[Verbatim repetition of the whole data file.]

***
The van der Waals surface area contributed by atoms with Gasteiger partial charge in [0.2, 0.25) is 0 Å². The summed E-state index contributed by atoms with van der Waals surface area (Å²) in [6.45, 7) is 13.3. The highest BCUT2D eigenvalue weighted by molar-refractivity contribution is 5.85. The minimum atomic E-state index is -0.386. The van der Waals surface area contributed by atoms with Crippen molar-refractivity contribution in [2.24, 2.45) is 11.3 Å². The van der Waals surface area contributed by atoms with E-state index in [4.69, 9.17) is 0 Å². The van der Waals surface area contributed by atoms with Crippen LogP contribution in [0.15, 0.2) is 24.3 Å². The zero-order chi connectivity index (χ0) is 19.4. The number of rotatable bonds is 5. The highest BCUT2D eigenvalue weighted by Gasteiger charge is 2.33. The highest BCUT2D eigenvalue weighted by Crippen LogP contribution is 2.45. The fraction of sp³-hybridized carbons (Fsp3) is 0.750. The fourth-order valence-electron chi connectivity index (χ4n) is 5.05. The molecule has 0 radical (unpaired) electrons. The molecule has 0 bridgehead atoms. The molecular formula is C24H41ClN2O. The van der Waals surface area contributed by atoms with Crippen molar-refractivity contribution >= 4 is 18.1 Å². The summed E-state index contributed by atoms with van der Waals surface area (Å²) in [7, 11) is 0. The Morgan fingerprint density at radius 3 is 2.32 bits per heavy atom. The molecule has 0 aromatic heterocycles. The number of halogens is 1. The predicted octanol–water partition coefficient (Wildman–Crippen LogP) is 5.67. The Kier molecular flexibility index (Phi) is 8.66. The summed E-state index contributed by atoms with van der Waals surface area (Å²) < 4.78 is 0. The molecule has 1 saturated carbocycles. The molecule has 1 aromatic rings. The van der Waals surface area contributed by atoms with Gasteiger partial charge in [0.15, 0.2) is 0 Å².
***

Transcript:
The van der Waals surface area contributed by atoms with Gasteiger partial charge in [0.2, 0.25) is 0 Å². The summed E-state index contributed by atoms with van der Waals surface area (Å²) in [6.45, 7) is 13.3. The highest BCUT2D eigenvalue weighted by molar-refractivity contribution is 5.85. The minimum atomic E-state index is -0.386. The van der Waals surface area contributed by atoms with Crippen molar-refractivity contribution in [2.24, 2.45) is 11.3 Å². The van der Waals surface area contributed by atoms with E-state index in [4.69, 9.17) is 0 Å². The van der Waals surface area contributed by atoms with Crippen LogP contribution in [0.15, 0.2) is 24.3 Å². The zero-order chi connectivity index (χ0) is 19.4. The number of rotatable bonds is 5. The highest BCUT2D eigenvalue weighted by Gasteiger charge is 2.33. The highest BCUT2D eigenvalue weighted by Crippen LogP contribution is 2.45. The fraction of sp³-hybridized carbons (Fsp3) is 0.750. The fourth-order valence-electron chi connectivity index (χ4n) is 5.05. The molecule has 0 radical (unpaired) electrons. The molecule has 0 bridgehead atoms. The molecular formula is C24H41ClN2O. The van der Waals surface area contributed by atoms with Crippen molar-refractivity contribution >= 4 is 18.1 Å². The summed E-state index contributed by atoms with van der Waals surface area (Å²) in [7, 11) is 0. The Morgan fingerprint density at radius 3 is 2.32 bits per heavy atom. The molecule has 0 aromatic heterocycles. The number of halogens is 1. The predicted octanol–water partition coefficient (Wildman–Crippen LogP) is 5.67. The Kier molecular flexibility index (Phi) is 8.66. The summed E-state index contributed by atoms with van der Waals surface area (Å²) < 4.78 is 0. The molecule has 1 saturated carbocycles. The molecule has 1 aromatic rings. The van der Waals surface area contributed by atoms with Gasteiger partial charge in [0.15, 0.2) is 0 Å².